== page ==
They know that if schools are losing a high proportion of well-motivated pupils from relatively prosperous and educated families, the effect which research has shown such pupils have on the overall achievement by pupils from less favoured circumstances is being lost.
The statistics gleaned from the Scottish School Leavers Survey come as a surprise. Indeed, headteachers from some education authority secondaries do not see any evidence of the phenomenon affecting their school. It has long been clear that academically inclined secondaries attract pupils under the parents' charter, and several of these fall outside the boundaries of the new Glasgow. But the parallel drift to independent education is unexpected.
The city returns no Tory MPs and only a handful of councillors. It has a long tradition of support for public services that goes far beyond the substantial proportion of its population who would still describe themselves as socialist. But educational aspirations and a readiness to spend money to attain academic success are not confined to adherents of the right, as New Labour is keen to exploit even at the expense of offending traditionalists.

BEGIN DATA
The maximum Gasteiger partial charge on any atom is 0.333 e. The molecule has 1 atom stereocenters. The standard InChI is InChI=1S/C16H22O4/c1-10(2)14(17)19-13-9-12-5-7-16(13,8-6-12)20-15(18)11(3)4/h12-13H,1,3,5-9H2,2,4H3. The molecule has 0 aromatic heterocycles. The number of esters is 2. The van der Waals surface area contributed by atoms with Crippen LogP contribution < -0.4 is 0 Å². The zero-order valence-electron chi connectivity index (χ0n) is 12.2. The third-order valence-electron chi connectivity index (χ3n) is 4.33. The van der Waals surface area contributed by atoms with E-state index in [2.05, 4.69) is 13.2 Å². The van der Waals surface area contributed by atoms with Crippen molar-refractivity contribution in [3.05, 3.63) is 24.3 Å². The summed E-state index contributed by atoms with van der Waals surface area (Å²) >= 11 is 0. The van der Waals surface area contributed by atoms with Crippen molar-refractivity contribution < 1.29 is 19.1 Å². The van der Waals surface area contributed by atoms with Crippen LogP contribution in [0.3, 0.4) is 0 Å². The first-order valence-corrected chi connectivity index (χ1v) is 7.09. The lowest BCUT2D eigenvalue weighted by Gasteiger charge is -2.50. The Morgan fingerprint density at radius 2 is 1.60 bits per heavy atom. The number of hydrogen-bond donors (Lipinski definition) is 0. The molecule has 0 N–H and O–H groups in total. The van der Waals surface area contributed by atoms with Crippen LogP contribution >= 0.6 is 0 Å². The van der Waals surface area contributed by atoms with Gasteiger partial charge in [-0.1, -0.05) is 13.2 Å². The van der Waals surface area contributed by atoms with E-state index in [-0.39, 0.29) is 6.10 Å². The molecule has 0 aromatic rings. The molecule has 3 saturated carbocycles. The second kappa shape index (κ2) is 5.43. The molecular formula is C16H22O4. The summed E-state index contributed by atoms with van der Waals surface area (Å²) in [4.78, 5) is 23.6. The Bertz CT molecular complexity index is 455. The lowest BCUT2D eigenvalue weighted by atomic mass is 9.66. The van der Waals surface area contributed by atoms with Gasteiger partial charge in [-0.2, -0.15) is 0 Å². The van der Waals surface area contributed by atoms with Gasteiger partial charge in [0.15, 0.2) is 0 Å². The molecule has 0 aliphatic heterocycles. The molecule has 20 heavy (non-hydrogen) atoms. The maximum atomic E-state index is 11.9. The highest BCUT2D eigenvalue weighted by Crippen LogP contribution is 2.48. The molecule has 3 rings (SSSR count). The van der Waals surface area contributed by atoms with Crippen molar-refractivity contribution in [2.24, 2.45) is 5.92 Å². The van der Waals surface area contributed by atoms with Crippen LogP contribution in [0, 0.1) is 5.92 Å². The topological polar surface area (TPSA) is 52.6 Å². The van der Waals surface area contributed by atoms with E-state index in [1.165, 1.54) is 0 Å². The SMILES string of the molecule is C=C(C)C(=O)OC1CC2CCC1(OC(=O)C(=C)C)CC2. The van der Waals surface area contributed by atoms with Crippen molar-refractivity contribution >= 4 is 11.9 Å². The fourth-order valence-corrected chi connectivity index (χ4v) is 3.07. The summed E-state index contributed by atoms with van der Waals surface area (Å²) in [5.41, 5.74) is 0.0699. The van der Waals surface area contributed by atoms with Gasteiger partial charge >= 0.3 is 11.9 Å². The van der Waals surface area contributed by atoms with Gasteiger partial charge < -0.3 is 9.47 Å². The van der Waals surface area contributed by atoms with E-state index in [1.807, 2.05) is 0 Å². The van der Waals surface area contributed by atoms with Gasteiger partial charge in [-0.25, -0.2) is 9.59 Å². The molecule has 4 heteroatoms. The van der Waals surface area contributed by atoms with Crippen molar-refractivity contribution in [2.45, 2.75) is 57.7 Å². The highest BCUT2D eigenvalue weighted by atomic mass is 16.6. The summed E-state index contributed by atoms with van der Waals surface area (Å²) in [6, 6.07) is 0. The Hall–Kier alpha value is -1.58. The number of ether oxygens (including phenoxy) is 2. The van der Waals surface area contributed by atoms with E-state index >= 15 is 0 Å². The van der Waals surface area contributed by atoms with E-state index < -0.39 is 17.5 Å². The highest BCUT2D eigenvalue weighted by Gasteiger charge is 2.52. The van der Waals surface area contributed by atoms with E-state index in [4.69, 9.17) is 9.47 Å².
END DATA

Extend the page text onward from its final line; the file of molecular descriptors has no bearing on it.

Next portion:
Leaving aside the morality of the assisted places scheme and its use of public money, there must be freedom for parents to choose. But Glasgow councillors will want to ask why so many of those with the means to make such a choice are deserting local authority schools.
Ideally, there should be a social mix in school rolls. Past housing policy makes that impossible in some areas. Evidently there are other factors militating against diversity that merit investigation.